The Rush Toward Viewability Is Killing Brand Impact

scottgatzThe Sell-Sider” is a column written by the sell side of the digital media community.

Today’s column is written by Scott Gatz, CEO and founder at Q.Digital.

As a publisher, I want my advertisers to succeed in reaching my audience. I want advertisers to have brand impact and drive sales and engagement. A successful customer is a returning customer, and I like making that happen.

That means I want all advertisers’ ads to be seen by real people, but I fear that an overfocus on viewability is getting in the way of advertisers’ actual success. When an advertiser is looking for brand lift or awareness, solely paying attention to viewability leads to marketing with one hand tied behind its back.

Publishers obsess on overall viewability metrics; we tweak page layouts, we play with lazy loading and do whatever we can to improve offerings. Some publishers have cut out large swaths of inventory in service of viewability scores. GroupM and MRC have stated that viewability is on the rise thanks to this focus.

But what about brand impact on premium publishers? How has that risen?

I have seen some amazing creative showcasing beautiful products, films, vacation sights, fashion and even just impactful messages. Creative shops can do wonders within the canvas of a large 300×600 or 970×90-pixel ad unit, as well as the the larger IAB Rising Stars ad units, such as the billboard, which is 970×250 pixels, or the portrait, which rings in at 300×1050 pixels.

These units have the potential to inspire users to think more about a brand or ignite interest. And there’s data to back it up: Rising Stars units generate 30% more brand lift and three times the ad recall. Size matters.

But publishers are now no longer incented to recommend these terrific units to clients with agencies that pay only on viewable impressions. If 100% of pixels must be in view, publishers will certainly push clients toward smaller sizes. I’m seeing this all the time on apps and mobile websites, such as The New York Times. On mobile, instead of a giving advertisers a 300×250-pixel ad within an article, publishers will direct them to a smaller, yet fully viewable, 320×50. You might not be able to clearly see a logo in that space but it will be 100% “viewable,” right?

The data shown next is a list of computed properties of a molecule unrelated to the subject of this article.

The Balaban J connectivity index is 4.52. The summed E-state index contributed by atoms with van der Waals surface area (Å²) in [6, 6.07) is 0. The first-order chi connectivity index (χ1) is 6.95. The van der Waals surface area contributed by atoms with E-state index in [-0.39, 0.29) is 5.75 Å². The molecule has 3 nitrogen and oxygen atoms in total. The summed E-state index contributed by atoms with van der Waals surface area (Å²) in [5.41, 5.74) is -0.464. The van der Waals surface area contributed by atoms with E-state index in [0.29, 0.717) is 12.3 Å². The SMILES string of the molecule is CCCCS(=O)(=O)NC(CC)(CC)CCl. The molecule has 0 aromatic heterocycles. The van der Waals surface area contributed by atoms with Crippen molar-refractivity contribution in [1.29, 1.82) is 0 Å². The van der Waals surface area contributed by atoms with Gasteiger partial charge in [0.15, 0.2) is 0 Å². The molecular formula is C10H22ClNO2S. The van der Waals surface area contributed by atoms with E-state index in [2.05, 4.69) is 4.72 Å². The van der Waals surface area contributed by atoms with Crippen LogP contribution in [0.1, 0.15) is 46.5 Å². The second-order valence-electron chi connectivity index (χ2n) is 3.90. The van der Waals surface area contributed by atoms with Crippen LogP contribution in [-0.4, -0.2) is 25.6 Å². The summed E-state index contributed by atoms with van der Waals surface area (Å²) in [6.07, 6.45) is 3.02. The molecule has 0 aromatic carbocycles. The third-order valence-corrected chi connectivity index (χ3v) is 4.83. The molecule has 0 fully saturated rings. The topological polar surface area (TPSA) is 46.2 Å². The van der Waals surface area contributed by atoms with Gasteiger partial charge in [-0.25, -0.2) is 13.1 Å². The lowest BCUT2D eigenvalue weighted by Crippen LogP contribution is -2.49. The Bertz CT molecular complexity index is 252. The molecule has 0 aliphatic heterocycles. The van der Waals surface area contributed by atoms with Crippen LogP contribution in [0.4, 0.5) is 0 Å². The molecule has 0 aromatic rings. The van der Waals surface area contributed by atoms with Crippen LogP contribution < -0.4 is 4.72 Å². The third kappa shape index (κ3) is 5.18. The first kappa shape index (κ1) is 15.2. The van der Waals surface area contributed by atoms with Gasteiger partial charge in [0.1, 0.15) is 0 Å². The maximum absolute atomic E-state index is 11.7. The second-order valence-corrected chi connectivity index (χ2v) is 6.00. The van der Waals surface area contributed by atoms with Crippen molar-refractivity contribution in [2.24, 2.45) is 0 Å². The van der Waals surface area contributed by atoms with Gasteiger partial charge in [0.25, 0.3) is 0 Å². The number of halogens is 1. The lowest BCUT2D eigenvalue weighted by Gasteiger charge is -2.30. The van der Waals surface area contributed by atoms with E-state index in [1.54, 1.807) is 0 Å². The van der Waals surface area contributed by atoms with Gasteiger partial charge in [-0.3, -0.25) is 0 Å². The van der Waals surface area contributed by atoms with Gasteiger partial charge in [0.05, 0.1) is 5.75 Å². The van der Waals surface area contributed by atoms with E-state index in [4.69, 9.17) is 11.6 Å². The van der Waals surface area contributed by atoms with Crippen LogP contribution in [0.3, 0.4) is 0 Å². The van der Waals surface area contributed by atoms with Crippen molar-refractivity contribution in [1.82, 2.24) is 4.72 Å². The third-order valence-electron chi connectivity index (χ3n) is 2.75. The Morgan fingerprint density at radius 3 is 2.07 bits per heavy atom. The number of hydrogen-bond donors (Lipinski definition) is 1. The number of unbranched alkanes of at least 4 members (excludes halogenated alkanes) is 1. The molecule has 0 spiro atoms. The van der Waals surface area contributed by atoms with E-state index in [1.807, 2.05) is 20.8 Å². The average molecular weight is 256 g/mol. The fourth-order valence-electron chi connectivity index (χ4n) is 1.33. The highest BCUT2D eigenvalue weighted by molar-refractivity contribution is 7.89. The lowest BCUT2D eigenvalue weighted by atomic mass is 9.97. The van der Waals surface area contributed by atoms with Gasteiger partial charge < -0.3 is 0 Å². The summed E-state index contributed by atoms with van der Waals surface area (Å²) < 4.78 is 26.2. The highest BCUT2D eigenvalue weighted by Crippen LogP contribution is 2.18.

It’s even more ironic when these advertisers ask for a brand-lift study at the same time. Don’t waste your money, I’ll tell you the results: Not as good as you’d like.

I always thought marketers were rewarded for how much they actually move the needle on awareness, purchase intent and a lift in sales. Maybe I’m wrong. Maybe CMOs really don’t care how many people buy products, just that no one paid for an ad where only 500 of 600 pixels were seen.

It’s time for publishers to push back on the specific technical requirements of viewability and force agencies and clients to answer the “why” question.

Why are they concerned about viewability? Fear of fraud? If so, publishers can direct them to trusted premium properties, which may even be their competitors.

Do clients have a fear of placements no one ever scrolls to? Got it, publishers can schedule appropriate positions since they all know their most-viewed units.

Do advertisers want more clicks, brand lift or higher engagement rate with a rich media ad? If that’s the case, advertisers can have a serious discussion with publishers while they throw away that viewability report from their agency’s tech partner.

Publishers have a whole toolbox of ways to measure and achieve advertisers’ goals, ranging from brand lift studies to conversion tracking and regular campaign optimization. Just by taking the time to force a simple conversation about goals, publishers can show advertisers movement on their real goals.

It is a publisher’s job to deliver actual success for its advertisers. Let’s help make sure the success advertisers achieve is the success that they want, not success that is measured in a percentage of pixels.

Follow Scott Gatz (@sgatz), Q.Digital (@WeAreQDigital) and AdExchanger (@adexchanger) on Twitter.

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1 Comment

  1. This is what happens when people establish a standard that is arbitrary and has no research to back it up. We should demand better from the IAB.